By Susan Gately - 17 August, 2018
Cardinal Sean P. O’Malley, one of the Holy See’s key advisers on the abuse of children by priests, has withdrawn from the World Meeting of Families where he was to chair a debate on Safeguarding Children and Vulnerable Adults, sharing the podium with, among others, Marie Collins, a survivor of abuse.
On Wednesday, it was announced that the Cardinal would not be able to attend, as “important matters pertaining to the pastoral care of St John’s Seminary in the Archdiocese of Boston and the seminarians enrolled in the formation program there require the Cardinal’s personal attention and presence”.
The announcement came a day after a grand jury report showed that Catholic officials in Pennsylvania systematically covered up the molestation of more than 1,000 children over a 70-year period by more than 300 priests.
The report detailed the abuse, saying there was a chronic failure by six of the eight Pennsylvania dioceses to protect young victims.
Speaking at an annual Mass at a Mass rock in Kileedy in Limerick on Thursday, Bishop Brendan Leahy said the Church needed “to acknowledge the dark aspects of our Church’s history that have come to light especially in recent decades”.
The visit of Pope Francis to Ireland next week, could be a “pivotal moment” for the Church and society “if we know how to grasp the moment,” said the Bishop of Limerick. It would be a crossroads, he said, showing three directions in which to look.
Firstly, was to look to the past, acknowledging the good and bad. Among the good things are the “initiatives established by pioneering Catholic men and women of the 19th century – schools, hospitals and works of outreach to people in need.
“But, then, we need to acknowledge the dark aspects of our Church’s history that have come to light especially in recent decades – a clericalism that ended up confusing power and ministry, the sexual abuse of minors by clergy and religious that did untold life-long damage to victims, the violent and repressive treatment by church representatives of young people sent to the State’s reformatory institutions, the dark experience of vulnerable women in places meant to be residences of refuge. Sadly, as has been highlighted, cover-up, wilful or otherwise, and mismanagement compounded the damage, adding to our shame.”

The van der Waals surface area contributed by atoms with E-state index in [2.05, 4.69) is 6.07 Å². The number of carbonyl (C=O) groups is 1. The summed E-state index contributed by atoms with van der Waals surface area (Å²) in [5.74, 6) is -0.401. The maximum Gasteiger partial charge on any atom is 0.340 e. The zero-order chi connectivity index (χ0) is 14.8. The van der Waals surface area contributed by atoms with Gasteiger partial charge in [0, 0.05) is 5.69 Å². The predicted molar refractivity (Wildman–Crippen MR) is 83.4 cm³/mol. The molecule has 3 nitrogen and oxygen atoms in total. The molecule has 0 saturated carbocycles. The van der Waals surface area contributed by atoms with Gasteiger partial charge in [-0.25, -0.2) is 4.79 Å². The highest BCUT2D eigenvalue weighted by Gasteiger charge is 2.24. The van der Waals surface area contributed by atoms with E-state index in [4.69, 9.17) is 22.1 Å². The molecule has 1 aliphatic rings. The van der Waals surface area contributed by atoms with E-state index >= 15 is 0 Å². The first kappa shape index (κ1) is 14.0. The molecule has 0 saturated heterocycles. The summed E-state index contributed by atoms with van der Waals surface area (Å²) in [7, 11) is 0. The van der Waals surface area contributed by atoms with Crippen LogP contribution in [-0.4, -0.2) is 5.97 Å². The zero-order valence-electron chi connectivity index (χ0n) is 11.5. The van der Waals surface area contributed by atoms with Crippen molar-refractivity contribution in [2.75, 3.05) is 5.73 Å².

To prepare spiritually for the Pope’s coming, the Bishop of Limerick suggested that everyone in the Church should make an act of reparation – to have “a desire to want to ‘repair’ the Church first of all by seeking forgiveness for the sins of the past” and praying “Brothers and sisters in Christ who have been wounded by my deeds, have mercy on me”.
As well as needing to pray for those who have been wounded, said Bishop Leahy, we need to keep listening and to learn from them how to clarify and repair our Church.
The second direction at the crossroads was to look around and be pro-active in repairing the Church today. “What’s most important in the Church is not this or that issue or this or that structure. What matters most is love. Each of us builds the Church through putting into practice the art of loving the Gospel teaches. Sometimes love is seen only as sentiment or in terms of morality. But love is at the heart of the Church. Indeed, one of the definitions of the Church is ‘love for one another’.”
The Bishop concluded his address by appealing to people to look to the future with hope. Often, the Catholic faith has been reduced to a caricature of merely going to Mass. “Catholic faith is something much more alive and dynamic. It is about discovering the true freedom that comes from following Jesus who makes us really free. It is about following, day by day, God the Father’s unique plan for each one of us and for our world in our small and big decisions.”